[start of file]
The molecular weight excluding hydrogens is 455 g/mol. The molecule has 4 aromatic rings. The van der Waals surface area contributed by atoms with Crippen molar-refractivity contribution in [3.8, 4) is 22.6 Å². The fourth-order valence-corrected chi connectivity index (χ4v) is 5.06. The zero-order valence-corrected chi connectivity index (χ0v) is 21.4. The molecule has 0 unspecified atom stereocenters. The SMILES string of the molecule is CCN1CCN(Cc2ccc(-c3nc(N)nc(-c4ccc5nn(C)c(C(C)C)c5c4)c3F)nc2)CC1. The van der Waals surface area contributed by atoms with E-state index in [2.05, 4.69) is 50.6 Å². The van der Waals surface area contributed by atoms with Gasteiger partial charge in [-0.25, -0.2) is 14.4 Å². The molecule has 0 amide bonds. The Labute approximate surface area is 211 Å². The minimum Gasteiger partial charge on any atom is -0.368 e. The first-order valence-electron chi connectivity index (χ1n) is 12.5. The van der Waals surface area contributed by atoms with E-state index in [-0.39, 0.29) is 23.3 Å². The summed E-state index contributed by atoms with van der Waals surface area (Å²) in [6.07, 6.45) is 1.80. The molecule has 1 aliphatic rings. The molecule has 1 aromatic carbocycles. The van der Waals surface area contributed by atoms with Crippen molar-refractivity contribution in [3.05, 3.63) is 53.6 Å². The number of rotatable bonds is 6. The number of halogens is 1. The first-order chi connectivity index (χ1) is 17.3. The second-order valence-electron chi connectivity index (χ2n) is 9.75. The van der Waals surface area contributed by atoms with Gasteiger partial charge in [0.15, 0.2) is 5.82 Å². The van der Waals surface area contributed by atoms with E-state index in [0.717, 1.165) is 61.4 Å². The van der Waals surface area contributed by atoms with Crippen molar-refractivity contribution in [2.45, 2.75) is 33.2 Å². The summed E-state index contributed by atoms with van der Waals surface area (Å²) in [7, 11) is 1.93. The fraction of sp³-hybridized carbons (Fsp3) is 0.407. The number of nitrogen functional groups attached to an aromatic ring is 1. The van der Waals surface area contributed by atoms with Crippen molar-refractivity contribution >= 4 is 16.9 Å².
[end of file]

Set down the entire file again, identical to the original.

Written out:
The molecular weight excluding hydrogens is 455 g/mol. The molecule has 4 aromatic rings. The van der Waals surface area contributed by atoms with Crippen molar-refractivity contribution in [3.8, 4) is 22.6 Å². The fourth-order valence-corrected chi connectivity index (χ4v) is 5.06. The zero-order valence-corrected chi connectivity index (χ0v) is 21.4. The molecule has 0 unspecified atom stereocenters. The SMILES string of the molecule is CCN1CCN(Cc2ccc(-c3nc(N)nc(-c4ccc5nn(C)c(C(C)C)c5c4)c3F)nc2)CC1. The van der Waals surface area contributed by atoms with E-state index in [2.05, 4.69) is 50.6 Å². The van der Waals surface area contributed by atoms with Gasteiger partial charge in [-0.25, -0.2) is 14.4 Å². The molecule has 0 amide bonds. The Labute approximate surface area is 211 Å². The minimum Gasteiger partial charge on any atom is -0.368 e. The first-order valence-electron chi connectivity index (χ1n) is 12.5. The van der Waals surface area contributed by atoms with E-state index in [-0.39, 0.29) is 23.3 Å². The summed E-state index contributed by atoms with van der Waals surface area (Å²) in [6.07, 6.45) is 1.80. The molecule has 1 aliphatic rings. The molecule has 1 aromatic carbocycles. The van der Waals surface area contributed by atoms with Crippen molar-refractivity contribution in [3.05, 3.63) is 53.6 Å². The number of rotatable bonds is 6. The number of halogens is 1. The first-order chi connectivity index (χ1) is 17.3. The second-order valence-electron chi connectivity index (χ2n) is 9.75. The van der Waals surface area contributed by atoms with Gasteiger partial charge in [0.15, 0.2) is 5.82 Å². The van der Waals surface area contributed by atoms with E-state index in [0.717, 1.165) is 61.4 Å². The van der Waals surface area contributed by atoms with Crippen molar-refractivity contribution in [2.45, 2.75) is 33.2 Å². The summed E-state index contributed by atoms with van der Waals surface area (Å²) in [7, 11) is 1.93. The fraction of sp³-hybridized carbons (Fsp3) is 0.407. The number of nitrogen functional groups attached to an aromatic ring is 1. The van der Waals surface area contributed by atoms with Crippen molar-refractivity contribution >= 4 is 16.9 Å².